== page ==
"Do things that Don't Scale" famously said by Paul Graham is one of the most common (and probably the most iconic) advice given to startups at Y Combinator.
Most often than not, entrepreneurs don't even try out this advice which is pretty discouraging. But sometimes, entrepreneurs are told a version of it which I think Paul didn't originally intend to.
If we take Paul's original writeup (from 2013) and consider it the parent node, in the long interpretation chain, the closest child node should probably be Y Combinator's blog. The YC’s Essential Startup Advice writeup states "Rather, we tell startups to get their first customer by any means necessary, even by manual work that couldn’t be managed for more than ten, much less 100 or 1000 customers.".
And it later gets interpreted on most blogs to "focus on doing things manually" instead of doing things that allow startups to scale/grow quickly.
And this creates a shitstorm of child nodes spinning the same thing in 360 degrees.
The book called "Shazam and Its Creators" by Kristi Holl tells a story of how at the time that Shazam was ready for business, there were no musical databases that the founders could access. They had to start from scratch. This was at a time before digital music was widespread when music existed primarily on CDs. In order to build an audio database, they needed access to thousands of CDs. The co-founders hoped to avoid buying the one hun-dred thousand CDs that they would need at a cost of a couple of million dollars. This is where Philip Inghelbrecht came in. He was able to arrange a phenomenal deal with Entertainment UK, the biggest wholesale distributor of CDs in the United Kingdom. Entertainment UK had one hundred thousand unique CDs. If anybody had music in its warehouse, it was Entertainment UK. Shazam didn't need full digital copies of the music itself. Using Wang's technology to recognize music, it just needed enough to make a small audio fingerprint. The deal Inghelbrecht arranged said that Entertain-ment UK would allow Shazam employees to move into its stores and pick CDs off the store shelves. Shazam would create its database using Entertainment UK's CDs.
For the sake of clarity, a more common (and again, probably the most iconic) example will be of how the Airbnb founders originally offered to “professionally” photograph the homes and apartments of their earliest customers in order to make their listings more attractive to renters. Then, they went and took the photographs themselves. The listings on their site improved, conversions improved, and they had amazing conversations with their customers. This was entirely unscalable, yet proved essential in learning how to build a vibrant marketplace.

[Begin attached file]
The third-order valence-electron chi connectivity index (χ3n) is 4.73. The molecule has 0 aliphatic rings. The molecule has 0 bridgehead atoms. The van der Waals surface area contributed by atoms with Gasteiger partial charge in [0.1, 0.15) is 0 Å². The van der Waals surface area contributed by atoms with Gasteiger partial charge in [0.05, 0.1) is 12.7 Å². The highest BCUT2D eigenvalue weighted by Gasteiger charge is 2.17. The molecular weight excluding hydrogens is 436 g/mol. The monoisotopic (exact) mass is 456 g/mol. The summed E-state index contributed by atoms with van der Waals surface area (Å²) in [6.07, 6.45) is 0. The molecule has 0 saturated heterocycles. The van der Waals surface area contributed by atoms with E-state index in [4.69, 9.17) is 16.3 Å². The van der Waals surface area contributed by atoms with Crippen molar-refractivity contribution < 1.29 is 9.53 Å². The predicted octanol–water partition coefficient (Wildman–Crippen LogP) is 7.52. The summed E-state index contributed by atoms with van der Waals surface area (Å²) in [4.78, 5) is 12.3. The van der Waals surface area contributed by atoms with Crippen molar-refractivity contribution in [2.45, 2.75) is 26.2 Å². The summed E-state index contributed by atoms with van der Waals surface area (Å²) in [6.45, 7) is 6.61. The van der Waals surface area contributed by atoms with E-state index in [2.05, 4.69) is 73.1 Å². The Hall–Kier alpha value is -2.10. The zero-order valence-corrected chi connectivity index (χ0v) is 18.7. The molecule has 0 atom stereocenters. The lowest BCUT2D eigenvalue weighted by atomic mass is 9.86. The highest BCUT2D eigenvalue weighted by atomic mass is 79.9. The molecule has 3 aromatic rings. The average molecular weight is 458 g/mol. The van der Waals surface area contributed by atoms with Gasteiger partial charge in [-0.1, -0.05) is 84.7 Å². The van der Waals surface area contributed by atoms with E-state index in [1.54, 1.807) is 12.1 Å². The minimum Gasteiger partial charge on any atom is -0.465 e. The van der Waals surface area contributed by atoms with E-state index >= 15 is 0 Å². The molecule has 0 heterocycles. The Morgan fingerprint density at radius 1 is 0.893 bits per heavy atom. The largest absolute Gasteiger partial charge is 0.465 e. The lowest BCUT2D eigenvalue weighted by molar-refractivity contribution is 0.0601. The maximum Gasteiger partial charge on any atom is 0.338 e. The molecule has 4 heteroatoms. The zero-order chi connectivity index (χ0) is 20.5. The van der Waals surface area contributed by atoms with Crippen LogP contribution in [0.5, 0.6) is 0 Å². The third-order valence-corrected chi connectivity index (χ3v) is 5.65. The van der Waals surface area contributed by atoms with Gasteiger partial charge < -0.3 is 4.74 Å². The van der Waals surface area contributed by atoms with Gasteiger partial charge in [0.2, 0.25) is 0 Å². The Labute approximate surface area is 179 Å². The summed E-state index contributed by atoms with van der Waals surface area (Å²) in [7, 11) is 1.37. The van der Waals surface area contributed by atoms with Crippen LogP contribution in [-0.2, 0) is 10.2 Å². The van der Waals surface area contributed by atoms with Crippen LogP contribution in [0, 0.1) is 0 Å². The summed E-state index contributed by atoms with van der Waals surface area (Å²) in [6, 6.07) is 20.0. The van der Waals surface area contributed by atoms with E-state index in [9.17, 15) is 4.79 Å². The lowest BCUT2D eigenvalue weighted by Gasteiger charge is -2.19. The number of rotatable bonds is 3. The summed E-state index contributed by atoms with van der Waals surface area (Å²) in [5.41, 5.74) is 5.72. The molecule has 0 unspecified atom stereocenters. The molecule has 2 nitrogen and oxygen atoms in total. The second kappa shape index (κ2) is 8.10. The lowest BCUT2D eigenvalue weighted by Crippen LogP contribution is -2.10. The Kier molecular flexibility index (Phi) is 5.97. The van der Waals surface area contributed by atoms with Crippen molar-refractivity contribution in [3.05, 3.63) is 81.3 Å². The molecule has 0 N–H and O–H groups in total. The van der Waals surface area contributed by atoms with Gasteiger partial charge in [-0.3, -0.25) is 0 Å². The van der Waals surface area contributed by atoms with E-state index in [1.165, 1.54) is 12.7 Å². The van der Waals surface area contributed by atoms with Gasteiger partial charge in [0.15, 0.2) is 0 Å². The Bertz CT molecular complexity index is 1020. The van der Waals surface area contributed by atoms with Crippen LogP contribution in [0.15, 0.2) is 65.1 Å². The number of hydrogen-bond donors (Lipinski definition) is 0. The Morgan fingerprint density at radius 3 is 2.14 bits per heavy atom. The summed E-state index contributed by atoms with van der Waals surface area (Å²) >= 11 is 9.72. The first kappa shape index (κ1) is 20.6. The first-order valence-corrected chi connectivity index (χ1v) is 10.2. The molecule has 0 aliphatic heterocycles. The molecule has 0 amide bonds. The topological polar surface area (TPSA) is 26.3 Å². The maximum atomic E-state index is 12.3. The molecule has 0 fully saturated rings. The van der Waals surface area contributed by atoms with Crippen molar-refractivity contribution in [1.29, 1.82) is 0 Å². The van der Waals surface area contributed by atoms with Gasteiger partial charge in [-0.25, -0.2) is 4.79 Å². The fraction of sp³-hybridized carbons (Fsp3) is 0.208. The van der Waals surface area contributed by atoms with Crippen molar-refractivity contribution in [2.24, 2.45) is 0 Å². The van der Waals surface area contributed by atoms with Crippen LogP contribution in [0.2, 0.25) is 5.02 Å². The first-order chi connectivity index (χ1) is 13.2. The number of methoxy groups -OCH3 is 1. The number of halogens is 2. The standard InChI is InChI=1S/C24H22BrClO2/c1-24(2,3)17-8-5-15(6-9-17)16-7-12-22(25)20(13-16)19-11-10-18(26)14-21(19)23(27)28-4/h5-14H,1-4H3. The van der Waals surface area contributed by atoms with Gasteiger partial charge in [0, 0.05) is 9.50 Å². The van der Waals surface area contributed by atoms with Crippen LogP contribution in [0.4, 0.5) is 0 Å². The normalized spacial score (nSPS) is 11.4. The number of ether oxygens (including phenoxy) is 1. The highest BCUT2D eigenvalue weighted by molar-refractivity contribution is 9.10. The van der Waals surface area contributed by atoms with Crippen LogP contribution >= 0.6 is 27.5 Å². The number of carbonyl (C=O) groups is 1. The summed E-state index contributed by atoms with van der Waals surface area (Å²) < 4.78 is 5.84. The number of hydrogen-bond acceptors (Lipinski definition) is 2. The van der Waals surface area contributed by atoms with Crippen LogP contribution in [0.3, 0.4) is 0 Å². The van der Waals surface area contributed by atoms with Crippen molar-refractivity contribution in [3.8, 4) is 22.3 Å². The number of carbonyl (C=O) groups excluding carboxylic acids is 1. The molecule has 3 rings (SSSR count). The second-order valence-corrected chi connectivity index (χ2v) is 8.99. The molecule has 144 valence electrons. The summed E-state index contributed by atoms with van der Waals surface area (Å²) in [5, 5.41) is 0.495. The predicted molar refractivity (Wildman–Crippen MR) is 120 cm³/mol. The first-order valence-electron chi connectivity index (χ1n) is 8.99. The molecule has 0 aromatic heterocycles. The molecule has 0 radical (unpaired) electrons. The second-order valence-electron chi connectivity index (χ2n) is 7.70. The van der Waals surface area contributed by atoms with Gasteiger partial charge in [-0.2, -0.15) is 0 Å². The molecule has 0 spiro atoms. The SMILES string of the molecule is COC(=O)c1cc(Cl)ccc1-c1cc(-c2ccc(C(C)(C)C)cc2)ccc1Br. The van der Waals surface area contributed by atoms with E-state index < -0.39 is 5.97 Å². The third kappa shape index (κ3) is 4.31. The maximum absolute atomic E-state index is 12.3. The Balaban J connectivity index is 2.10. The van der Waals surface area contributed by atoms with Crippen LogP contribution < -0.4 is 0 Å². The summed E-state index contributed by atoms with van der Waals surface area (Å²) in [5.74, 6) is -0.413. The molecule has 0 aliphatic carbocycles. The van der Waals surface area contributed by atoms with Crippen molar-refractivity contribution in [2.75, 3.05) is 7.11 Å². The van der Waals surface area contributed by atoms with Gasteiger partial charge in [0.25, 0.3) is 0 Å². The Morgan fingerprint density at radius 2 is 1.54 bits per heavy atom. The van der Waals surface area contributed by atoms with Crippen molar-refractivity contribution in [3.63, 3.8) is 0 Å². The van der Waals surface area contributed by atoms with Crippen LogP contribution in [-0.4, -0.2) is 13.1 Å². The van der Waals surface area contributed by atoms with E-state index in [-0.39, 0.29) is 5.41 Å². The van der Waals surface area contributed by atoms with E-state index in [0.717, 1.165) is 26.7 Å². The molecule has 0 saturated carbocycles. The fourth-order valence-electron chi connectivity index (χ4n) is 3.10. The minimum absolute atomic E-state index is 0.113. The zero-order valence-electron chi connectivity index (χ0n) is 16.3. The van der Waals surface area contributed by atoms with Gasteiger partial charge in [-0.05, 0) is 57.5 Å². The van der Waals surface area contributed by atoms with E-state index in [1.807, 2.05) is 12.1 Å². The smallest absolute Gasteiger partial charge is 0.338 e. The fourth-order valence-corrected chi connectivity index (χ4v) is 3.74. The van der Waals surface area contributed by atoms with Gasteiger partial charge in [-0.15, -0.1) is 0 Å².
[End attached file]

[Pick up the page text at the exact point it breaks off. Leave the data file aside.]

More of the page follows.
The process was indeed manual, but the hypothesis behind all of that was to have better pictures on their website, which obviously Airbnb scaled later.
Now you can stop and ask, well, this is all good but...
Yes, I know you're thinking about companies like Doordash where the co-founders used to deliver "hummus" themselves. And this story actually helps making the case for our next point.
These kinds of hacks allow the founders to get the lay of the land so to say. The Doordash founders did all this to get direct feedback from their customers which in turn eventually helped them to build their company the way it is today.
Why Do Things that Don't Scale?
You may be thinking "wow that is confusing". You would be right, but let's unpack exactly what it means for the sake of the writeup.
The advice majorly breaks down to address three things:
- Solve the dreaded "cold start problem”
- Gain deeper insights
- To just "get going"
But, what was the purpose of this blog?
Let's circle back to Paul, who already told us what I'm trying to explain, he did it subtly though, using just three words.
Some startups could be entirely manual at first. If you can find someone with a problem that needs solving and you can solve it manually, go ahead and do that for as long as you can, and then gradually automate the bottlenecks.Paul Graham
gradually. automate. bottlenecks.
Some startups don't drill down into, understanding the problem they're solving, the industry they're in, their customers and underlying pain-points, achieving a breakthrough by solving the "cold start problem" but only focus on the "get going" bit of the equation and later find themselves spiralling downwards.
Just doing manual work for the sake of doing manual work is a no go.
Doing manual work to get a headstart is all good, but not focusing on how and what we're doing, getting deep insights about the processes and how it eventually will be done, is bad for business.
Moral of the story, Do Things that Eventually Scale.